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May 28, 2007 | by  | in Visual Arts |
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Personal Profile – Freeman White

“The thing is I’ll go down to the Bluenote and I’ll draw trannies and gang members and stuff and get on the piss and draw people. I’m fascinated by humanity, I’m really interested in people and I think that through the painting and drawing of them hopefully I’m managing to encapsulate something of the essence of contemporary society.” – Freeman White, 2006 Adam National Portrait Award winner

You may not have heard about Freeman White, he’s an emerging portraiture artist who has already begun to make his mark on the New Zealand art landscape. Struggling for years to communicate the relevancy of portraiture as a contemporary art form, he’s finally found critical success since he won the Adam National Portrait Award last year. Sponsored by Dennis Adam who is also the benefactor of the Adam Art Gallery award, he was judged internationally by James Holloway of the prestigious Scottish National Portraiture Gallery in Edinburgh.

Keen to help springboard White’s international art career, Holloway has also invited him to partake in a two-month residency at the Gallery. With his bags and intimate studio on Eva Street already packed I caught up with White to talk to him about his art and what this award means for him.

“I’m really excited about [it] because it’s the first time that a New Zealand painter has ever been offered anything like this. Because they’ve got such a long-standing tradition of portraiture in Scotland it gives me the opportunity to not only view a lot of the incredible work in their collections but to meet practicing artists over there.”

The first thing that strikes you about White is his approachability, confidence as a serious painter, and his ability to talk deeply about the philosophy of art without being pretentious or ego driven. It’s the art that really matters to him. Settling down on his couch, which has been the scene of many of his works, he outlined his passion for portraiture as a relevant medium for the contemporary arts scene.

“I’m sensing a resurgence back to where the craft elements and the technique are becoming more and more important within the art making process. I think we’ve seen a real division between what’s perceived as craft and what’s perceived as high art and I would predict that the craft is becoming more important again. The technique and the actualisation, where you’ve got an artist that has an idea and they can physically actualise it in an art work that conveys that idea.”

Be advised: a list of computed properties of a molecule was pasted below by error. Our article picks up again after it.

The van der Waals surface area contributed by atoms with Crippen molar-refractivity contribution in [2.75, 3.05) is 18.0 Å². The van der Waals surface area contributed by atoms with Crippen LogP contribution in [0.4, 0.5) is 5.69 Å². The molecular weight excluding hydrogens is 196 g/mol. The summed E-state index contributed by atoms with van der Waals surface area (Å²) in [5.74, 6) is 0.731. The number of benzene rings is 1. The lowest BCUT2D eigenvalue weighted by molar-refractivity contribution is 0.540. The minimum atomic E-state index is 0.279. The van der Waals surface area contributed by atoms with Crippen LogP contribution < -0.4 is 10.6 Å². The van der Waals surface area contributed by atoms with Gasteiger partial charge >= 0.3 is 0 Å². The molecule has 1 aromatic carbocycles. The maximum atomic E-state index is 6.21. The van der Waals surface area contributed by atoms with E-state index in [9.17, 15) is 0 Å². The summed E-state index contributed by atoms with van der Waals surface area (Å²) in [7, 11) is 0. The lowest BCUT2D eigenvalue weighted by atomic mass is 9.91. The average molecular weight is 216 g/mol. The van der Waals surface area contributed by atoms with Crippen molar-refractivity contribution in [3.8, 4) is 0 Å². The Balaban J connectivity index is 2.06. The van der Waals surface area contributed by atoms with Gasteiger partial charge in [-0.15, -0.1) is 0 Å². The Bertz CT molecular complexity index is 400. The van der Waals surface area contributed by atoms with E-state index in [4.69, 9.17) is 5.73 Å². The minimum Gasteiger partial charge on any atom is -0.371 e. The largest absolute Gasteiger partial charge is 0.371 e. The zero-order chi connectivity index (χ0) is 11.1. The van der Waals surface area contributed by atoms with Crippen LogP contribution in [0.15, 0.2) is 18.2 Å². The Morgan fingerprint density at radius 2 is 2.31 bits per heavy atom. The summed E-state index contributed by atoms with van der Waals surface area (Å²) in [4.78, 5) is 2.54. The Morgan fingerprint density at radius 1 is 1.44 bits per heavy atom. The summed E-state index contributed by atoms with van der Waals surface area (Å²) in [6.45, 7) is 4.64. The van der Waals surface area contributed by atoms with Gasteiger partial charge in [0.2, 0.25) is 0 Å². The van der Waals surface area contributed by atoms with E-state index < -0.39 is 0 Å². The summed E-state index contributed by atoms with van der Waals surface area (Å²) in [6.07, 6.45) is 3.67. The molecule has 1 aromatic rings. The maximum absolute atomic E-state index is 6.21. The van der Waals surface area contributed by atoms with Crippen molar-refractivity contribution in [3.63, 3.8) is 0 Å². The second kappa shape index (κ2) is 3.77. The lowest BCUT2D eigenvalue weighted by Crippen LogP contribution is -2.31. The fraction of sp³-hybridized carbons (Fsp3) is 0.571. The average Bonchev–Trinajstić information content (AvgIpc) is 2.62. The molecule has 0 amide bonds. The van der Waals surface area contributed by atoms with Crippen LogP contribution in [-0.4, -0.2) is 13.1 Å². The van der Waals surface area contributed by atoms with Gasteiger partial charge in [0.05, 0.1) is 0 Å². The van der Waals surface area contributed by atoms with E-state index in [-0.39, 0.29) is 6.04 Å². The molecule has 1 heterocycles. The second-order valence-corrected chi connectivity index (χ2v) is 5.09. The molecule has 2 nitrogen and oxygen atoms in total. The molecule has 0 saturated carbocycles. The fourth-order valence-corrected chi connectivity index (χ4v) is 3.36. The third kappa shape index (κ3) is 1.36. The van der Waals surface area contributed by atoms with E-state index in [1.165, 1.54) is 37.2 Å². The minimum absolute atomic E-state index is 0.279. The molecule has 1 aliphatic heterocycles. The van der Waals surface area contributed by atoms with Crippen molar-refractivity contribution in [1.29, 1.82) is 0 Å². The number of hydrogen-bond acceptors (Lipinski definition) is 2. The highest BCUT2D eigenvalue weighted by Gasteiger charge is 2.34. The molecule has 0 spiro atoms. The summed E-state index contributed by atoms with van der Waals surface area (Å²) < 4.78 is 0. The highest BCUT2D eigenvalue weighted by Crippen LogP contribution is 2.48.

Sensing that he is already quite well versed (he’s inspired by such greats as Caravaggio, Georges de La Tour and Velazquez) and developed as an artist I asked him about the artistic journey he’s been on.

“Well I’ve been painting for 15 years now, I started quite young. I started drawing around the age of four or five… My Mum is a talented painter as well and she encouraged me to start experimenting with paint.”

This experimentation helped develop a love for capturing the human form, which stemmed from the usual childhood pasttime of playing with toys. “The first ever painting that I actually did in oils was of He Man! In a sense that was a figurative piece because he was a muscle bound dude and he was wearing practically nothing. It’s interesting still to this day working with the human figure and working with nudes. I think it started right back then with this He Man painting.”

I noticed straight away that nudes are a representation of the human form that White does well, above his couch is the painting of a nude woman reclined on the same couch we were sitting on! I asked him what nude portraiture is actually about: are there psychological issues you have to work through? What can the process teach you about the human body and the emotions we have?

”When you’re working with nudes you’re working with the human body, which is something we all have and we all share and it’s quite a common ground to work from. Yet in this society, modern society nudes are usually perceived in a sexual manner. Whereas I don’t really try to paint people from a sexual view point… Predominantly I’m fascinated by the nude because once you strip away the fashion and clothing you’re left with the human animal in a sense, and that can be quite interesting from a psychological perspective and understanding the human condition. I think working with a nude on those levels is quite interesting psychologically but on another level it’s very challenging from an artistic perspective with rendering all the facets of the body, the muscle structure.”